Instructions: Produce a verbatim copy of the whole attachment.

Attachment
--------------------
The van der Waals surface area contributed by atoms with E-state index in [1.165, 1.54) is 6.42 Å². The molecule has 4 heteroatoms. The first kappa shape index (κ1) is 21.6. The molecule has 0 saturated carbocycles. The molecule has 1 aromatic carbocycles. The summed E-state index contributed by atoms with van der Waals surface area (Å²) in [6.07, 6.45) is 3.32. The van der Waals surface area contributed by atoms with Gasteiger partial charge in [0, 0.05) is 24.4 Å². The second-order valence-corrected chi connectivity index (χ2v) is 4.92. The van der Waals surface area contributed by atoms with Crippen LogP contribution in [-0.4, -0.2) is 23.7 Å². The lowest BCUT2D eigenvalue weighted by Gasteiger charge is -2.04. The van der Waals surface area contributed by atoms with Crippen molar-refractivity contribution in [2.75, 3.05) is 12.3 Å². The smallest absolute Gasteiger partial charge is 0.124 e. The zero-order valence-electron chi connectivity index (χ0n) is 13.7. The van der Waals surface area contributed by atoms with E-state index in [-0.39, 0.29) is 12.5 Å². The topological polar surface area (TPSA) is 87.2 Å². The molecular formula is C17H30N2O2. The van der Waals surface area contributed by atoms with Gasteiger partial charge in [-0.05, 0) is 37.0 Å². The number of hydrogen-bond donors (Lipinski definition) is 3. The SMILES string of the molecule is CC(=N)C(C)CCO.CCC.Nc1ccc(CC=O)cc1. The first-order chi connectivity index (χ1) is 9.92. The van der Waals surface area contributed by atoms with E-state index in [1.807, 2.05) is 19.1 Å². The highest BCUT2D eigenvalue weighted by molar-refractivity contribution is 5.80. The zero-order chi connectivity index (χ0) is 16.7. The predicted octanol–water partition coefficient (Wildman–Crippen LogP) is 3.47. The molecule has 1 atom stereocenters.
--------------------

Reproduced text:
The van der Waals surface area contributed by atoms with E-state index in [1.165, 1.54) is 6.42 Å². The molecule has 4 heteroatoms. The first kappa shape index (κ1) is 21.6. The molecule has 0 saturated carbocycles. The molecule has 1 aromatic carbocycles. The summed E-state index contributed by atoms with van der Waals surface area (Å²) in [6.07, 6.45) is 3.32. The van der Waals surface area contributed by atoms with Gasteiger partial charge in [0, 0.05) is 24.4 Å². The second-order valence-corrected chi connectivity index (χ2v) is 4.92. The van der Waals surface area contributed by atoms with Crippen LogP contribution in [-0.4, -0.2) is 23.7 Å². The lowest BCUT2D eigenvalue weighted by Gasteiger charge is -2.04. The van der Waals surface area contributed by atoms with Crippen molar-refractivity contribution in [2.75, 3.05) is 12.3 Å². The smallest absolute Gasteiger partial charge is 0.124 e. The zero-order valence-electron chi connectivity index (χ0n) is 13.7. The van der Waals surface area contributed by atoms with E-state index in [-0.39, 0.29) is 12.5 Å². The topological polar surface area (TPSA) is 87.2 Å². The molecular formula is C17H30N2O2. The van der Waals surface area contributed by atoms with Gasteiger partial charge in [-0.05, 0) is 37.0 Å². The number of hydrogen-bond donors (Lipinski definition) is 3. The SMILES string of the molecule is CC(=N)C(C)CCO.CCC.Nc1ccc(CC=O)cc1. The first-order chi connectivity index (χ1) is 9.92. The van der Waals surface area contributed by atoms with E-state index in [1.807, 2.05) is 19.1 Å². The highest BCUT2D eigenvalue weighted by molar-refractivity contribution is 5.80. The zero-order chi connectivity index (χ0) is 16.7. The predicted octanol–water partition coefficient (Wildman–Crippen LogP) is 3.47. The molecule has 1 atom stereocenters.